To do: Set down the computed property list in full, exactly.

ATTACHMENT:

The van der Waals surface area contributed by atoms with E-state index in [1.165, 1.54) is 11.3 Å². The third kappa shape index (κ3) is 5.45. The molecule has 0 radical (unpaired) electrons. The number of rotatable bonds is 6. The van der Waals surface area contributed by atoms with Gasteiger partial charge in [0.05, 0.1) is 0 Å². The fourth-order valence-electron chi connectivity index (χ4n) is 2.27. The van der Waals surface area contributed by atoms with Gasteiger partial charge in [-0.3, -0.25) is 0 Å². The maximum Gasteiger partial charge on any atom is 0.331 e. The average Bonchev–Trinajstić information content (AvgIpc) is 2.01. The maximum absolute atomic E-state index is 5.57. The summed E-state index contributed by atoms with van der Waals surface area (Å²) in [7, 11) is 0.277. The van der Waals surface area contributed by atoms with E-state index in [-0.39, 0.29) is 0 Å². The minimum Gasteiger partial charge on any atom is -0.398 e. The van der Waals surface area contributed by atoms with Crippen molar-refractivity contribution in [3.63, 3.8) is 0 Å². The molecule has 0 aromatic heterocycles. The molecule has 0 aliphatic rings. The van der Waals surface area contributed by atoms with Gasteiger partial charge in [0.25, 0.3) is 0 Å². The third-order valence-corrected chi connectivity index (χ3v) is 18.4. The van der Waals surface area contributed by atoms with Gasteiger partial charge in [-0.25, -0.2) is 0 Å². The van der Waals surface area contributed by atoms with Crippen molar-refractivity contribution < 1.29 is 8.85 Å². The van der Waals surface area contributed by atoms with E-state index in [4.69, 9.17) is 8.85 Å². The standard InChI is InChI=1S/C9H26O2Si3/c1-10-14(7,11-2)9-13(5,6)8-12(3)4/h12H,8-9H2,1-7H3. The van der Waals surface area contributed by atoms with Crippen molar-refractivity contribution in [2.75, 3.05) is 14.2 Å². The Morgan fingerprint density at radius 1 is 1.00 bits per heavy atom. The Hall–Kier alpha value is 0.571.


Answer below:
The van der Waals surface area contributed by atoms with E-state index in [1.165, 1.54) is 11.3 Å². The third kappa shape index (κ3) is 5.45. The molecule has 0 radical (unpaired) electrons. The number of rotatable bonds is 6. The van der Waals surface area contributed by atoms with Gasteiger partial charge in [0.05, 0.1) is 0 Å². The fourth-order valence-electron chi connectivity index (χ4n) is 2.27. The van der Waals surface area contributed by atoms with Gasteiger partial charge in [-0.3, -0.25) is 0 Å². The maximum Gasteiger partial charge on any atom is 0.331 e. The average Bonchev–Trinajstić information content (AvgIpc) is 2.01. The maximum absolute atomic E-state index is 5.57. The summed E-state index contributed by atoms with van der Waals surface area (Å²) in [7, 11) is 0.277. The van der Waals surface area contributed by atoms with E-state index in [-0.39, 0.29) is 0 Å². The minimum Gasteiger partial charge on any atom is -0.398 e. The van der Waals surface area contributed by atoms with Crippen molar-refractivity contribution in [3.63, 3.8) is 0 Å². The molecule has 0 aromatic heterocycles. The molecule has 0 aliphatic rings. The van der Waals surface area contributed by atoms with Gasteiger partial charge in [0.25, 0.3) is 0 Å². The third-order valence-corrected chi connectivity index (χ3v) is 18.4. The van der Waals surface area contributed by atoms with Gasteiger partial charge in [-0.25, -0.2) is 0 Å². The van der Waals surface area contributed by atoms with Crippen molar-refractivity contribution < 1.29 is 8.85 Å². The van der Waals surface area contributed by atoms with E-state index in [4.69, 9.17) is 8.85 Å². The standard InChI is InChI=1S/C9H26O2Si3/c1-10-14(7,11-2)9-13(5,6)8-12(3)4/h12H,8-9H2,1-7H3. The van der Waals surface area contributed by atoms with Crippen molar-refractivity contribution in [2.75, 3.05) is 14.2 Å². The Morgan fingerprint density at radius 1 is 1.00 bits per heavy atom. The Hall–Kier alpha value is 0.571.